Use of needles and syringes in Miami and Valencia: Observations of high and low availability

J. Bryan Page, Jose Salazar Fraile

Research output: Contribution to journalArticlepeer-review

16 Scopus citations


Two studies engaged in gathering data on injecting drug users (IDUs) employed supplementary resources to enhance their ethnographic components and compare patterns of use of needles/syringes (n/s) in two geographically similar but culturally distinct cities. Despite its policy of making n/s highly available at fair prices, Valencia, Spain, has markedly higher rates of HIV seroprevalence among its IDUs than does Miami, Florida, where possession of n/s is illegal. Ethnographically based models that track IDUs through choices of injection venues help to explain this difference. Inability of IDUs in Valencia to use their own domiciles as venues for injection contrasts sharply with problems of Miami IDUs, who have access to houses but have difficulty finding n/s. This research suggests that intervention in Valencia needs to focus on how people select places where they inject, and intervention in Miami needs to focus on improving availability of n/s.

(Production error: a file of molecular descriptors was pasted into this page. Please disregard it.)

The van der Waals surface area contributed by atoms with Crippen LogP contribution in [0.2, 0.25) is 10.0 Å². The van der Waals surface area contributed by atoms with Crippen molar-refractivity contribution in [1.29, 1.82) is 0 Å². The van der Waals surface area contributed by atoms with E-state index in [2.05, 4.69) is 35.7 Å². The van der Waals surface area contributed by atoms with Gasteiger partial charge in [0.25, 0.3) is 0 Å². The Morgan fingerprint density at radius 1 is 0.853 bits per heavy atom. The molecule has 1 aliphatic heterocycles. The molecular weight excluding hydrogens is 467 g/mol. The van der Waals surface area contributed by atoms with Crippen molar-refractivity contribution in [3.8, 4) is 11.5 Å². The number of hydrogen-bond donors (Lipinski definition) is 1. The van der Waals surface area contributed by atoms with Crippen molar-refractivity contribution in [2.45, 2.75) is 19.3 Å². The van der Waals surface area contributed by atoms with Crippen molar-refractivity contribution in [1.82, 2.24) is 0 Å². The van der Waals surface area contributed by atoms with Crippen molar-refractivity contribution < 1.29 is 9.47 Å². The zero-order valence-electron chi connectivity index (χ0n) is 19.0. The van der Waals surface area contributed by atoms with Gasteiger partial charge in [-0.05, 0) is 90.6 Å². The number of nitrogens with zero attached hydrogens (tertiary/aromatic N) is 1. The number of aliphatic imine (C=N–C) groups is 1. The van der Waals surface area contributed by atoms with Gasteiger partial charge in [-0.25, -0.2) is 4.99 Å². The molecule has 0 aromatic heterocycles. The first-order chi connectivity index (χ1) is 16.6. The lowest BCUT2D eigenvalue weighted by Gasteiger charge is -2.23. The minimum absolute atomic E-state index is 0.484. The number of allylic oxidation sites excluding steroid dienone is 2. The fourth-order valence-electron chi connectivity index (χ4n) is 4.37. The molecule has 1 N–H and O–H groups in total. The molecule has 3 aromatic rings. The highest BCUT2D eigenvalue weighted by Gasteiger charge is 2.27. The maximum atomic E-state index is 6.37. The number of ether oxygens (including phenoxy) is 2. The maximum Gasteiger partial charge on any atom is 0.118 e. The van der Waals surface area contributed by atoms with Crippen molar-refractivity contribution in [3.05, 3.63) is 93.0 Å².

Original languageEnglish (US)
Pages (from-to)413-435
Number of pages23
JournalMedical Anthropology Quarterly
Issue number4
StatePublished - Dec 1999


  • Cross-site comparison
  • HIV
  • Injecting drug use
  • Needles/syringes
  • Risk

ASJC Scopus subject areas

  • Anthropology
  • Social Sciences (miscellaneous)
  • Public Health, Environmental and Occupational Health


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